As I explained many times in New Philistine, I'm from a non-standard writing background, having bounced around a lot of my life. My first writing "job" was editing a local union newsletter. A couple years after that I found myself, bizarrely enough, writing an investment newsletter for a free-booting commodity trader. The late 80's was the heyday of independently produced investment newsletters. Many of the best of them-- my models-- appeared in a now-defunct newspaper based in Kansas called Consensus. The most noteworthy thing about the lone-wolf wannabe-entrepreneur newsletter editors was what good writers they were. Their opinions sparked with wit and sarcasm, bold insights and striking knowledge. To this day I can't read standard "literary" fare-- the lethargic mumblings of Jonathan Franzen; the condescending goofball gobbledygook adolescent arrogance of David Foster Wallace (his recent book of essays is awful) without becoming depressed at the contrast between society's lauded writers-- frauds for the most part-- and the clarity, verve, and real intelligence of a tiny subculture which for all I know is gone.

Our era's most famous novelists, like John Updike, speak wisdom neither to Presidents or the populace. No sensible person would take their advice on anything. An Updike is more a curiosity you'd put in a corner, in his rocker, cover with a blanket, and allow the large-headed icon to babble away to his heart's content with rounded harmonious sentences of words which make no sense.

Literature today is a babbling ignored ignorant old man rocking away in a far corner of the room.

Forget the lists of "best" novels which regularly appear in mainstream publications, or on the syllabus lists of academics. The best American novel of the second half of the 20th century-- in fact, not myth-- is virtually unknown: Guard of Honor by James Gould Cozzens. This is an objective statement. Cozzens was a conservative author I have no ulterior reason to applaud. By "best" novel I mean best written and best constructed; that which conveys the most knowledge of our American civilization, about how it operates and the people who run it, with unflinching truthfulness.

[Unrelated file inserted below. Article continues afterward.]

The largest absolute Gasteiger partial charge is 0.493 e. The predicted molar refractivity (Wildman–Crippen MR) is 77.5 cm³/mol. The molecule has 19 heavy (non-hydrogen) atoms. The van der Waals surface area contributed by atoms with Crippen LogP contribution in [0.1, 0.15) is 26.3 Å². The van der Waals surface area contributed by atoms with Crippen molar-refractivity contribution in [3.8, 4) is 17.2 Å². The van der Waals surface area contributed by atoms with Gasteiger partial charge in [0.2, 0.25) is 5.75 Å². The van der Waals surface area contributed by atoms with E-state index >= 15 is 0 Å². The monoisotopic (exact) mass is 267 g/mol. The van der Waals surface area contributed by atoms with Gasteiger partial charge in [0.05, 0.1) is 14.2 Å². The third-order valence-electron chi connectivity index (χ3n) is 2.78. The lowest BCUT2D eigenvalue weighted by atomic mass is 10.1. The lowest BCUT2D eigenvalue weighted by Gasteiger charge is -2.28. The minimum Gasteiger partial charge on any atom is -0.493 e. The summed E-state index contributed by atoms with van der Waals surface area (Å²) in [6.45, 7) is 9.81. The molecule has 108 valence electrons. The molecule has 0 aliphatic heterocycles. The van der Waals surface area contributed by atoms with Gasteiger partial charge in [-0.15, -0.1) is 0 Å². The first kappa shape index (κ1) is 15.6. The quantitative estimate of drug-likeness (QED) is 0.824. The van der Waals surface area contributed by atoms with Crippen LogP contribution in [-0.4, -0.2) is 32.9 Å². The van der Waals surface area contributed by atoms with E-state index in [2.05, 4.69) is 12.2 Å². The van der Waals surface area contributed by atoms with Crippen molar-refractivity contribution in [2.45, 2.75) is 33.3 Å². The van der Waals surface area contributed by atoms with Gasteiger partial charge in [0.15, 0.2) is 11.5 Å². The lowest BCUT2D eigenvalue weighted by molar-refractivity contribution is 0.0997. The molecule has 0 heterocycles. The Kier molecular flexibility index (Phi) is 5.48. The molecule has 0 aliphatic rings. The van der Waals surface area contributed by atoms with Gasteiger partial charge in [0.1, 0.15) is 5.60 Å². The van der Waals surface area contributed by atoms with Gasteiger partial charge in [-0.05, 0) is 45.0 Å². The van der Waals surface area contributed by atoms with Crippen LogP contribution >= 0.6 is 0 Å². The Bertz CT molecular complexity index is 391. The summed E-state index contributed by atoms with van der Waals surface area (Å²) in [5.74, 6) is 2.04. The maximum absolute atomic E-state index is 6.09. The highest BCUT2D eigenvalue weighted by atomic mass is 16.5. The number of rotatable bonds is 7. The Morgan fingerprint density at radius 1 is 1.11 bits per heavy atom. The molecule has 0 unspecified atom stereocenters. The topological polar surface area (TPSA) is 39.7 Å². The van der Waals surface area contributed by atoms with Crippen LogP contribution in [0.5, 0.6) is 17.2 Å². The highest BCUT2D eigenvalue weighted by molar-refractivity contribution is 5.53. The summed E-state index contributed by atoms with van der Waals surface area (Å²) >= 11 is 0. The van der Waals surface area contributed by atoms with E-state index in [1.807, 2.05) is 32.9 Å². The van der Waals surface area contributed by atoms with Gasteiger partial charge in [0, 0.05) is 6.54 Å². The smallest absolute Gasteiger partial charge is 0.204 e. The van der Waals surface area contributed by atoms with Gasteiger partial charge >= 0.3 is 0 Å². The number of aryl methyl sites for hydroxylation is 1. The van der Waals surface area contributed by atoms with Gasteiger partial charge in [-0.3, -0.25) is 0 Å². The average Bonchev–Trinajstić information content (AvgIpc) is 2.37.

In its massiveness, it's not an easy read. It's not a book for children. I struggled with it for years. When I finished it I found it satisfying and enlightening. Cozzens is the novelist who best understood the American system-- the "Machine"-- the nascent American Empire whose actions and consequences we live with every moment.

Set on an air force base in World War II, the novel shows with scope and depth the workings of the gears of the Machine, with attendant bureaucracy, politics, racism, loyalty, egotism, glaring incompetence combined with amoral brilliance which is the story of American success. The story of America is the story of systems. We're the masters of systems. Our wars were won not by military genius but by the mass application of organization and logistics.

One can't understand America or any part of it, including its culture, without understanding its systems.

Guard of Honor is the most relevant novel I've read for understanding America NOW. Its youthfully swaggering flawed General Beal and his senior advisor-- a judge in civilian life who solves for his boss problem after problem; who covers up base fuck-up after fuck-up-- is reflected today in President Bush and his Vice President. Through learning the workings of the base one understands the workings of the minds of the two men. Rare is a novel which is as relevant sixty years after it was written as when it came out. In soberly depicting the personalities and attitudes, strengths and weaknesses of those who created American Empire, in revealing how the machine operates, it'll remain relevant for decades or centuries to come. Next to it, all the well-hyped novels by Roth, Updike, DeLillo, Pynchon, Oates and company were written by children. On Guard's final pages, with all problems temporarily resolved, monster airplane representing American technological strength vanishing into the sunset as General Beal and his artful handler watch, the reader sees suddenly that the novel's own construction, perfect in its wholeness of form, is a work of art; intelligent without being intellectual; plain, solid, masterful, stoic: quintessentially American.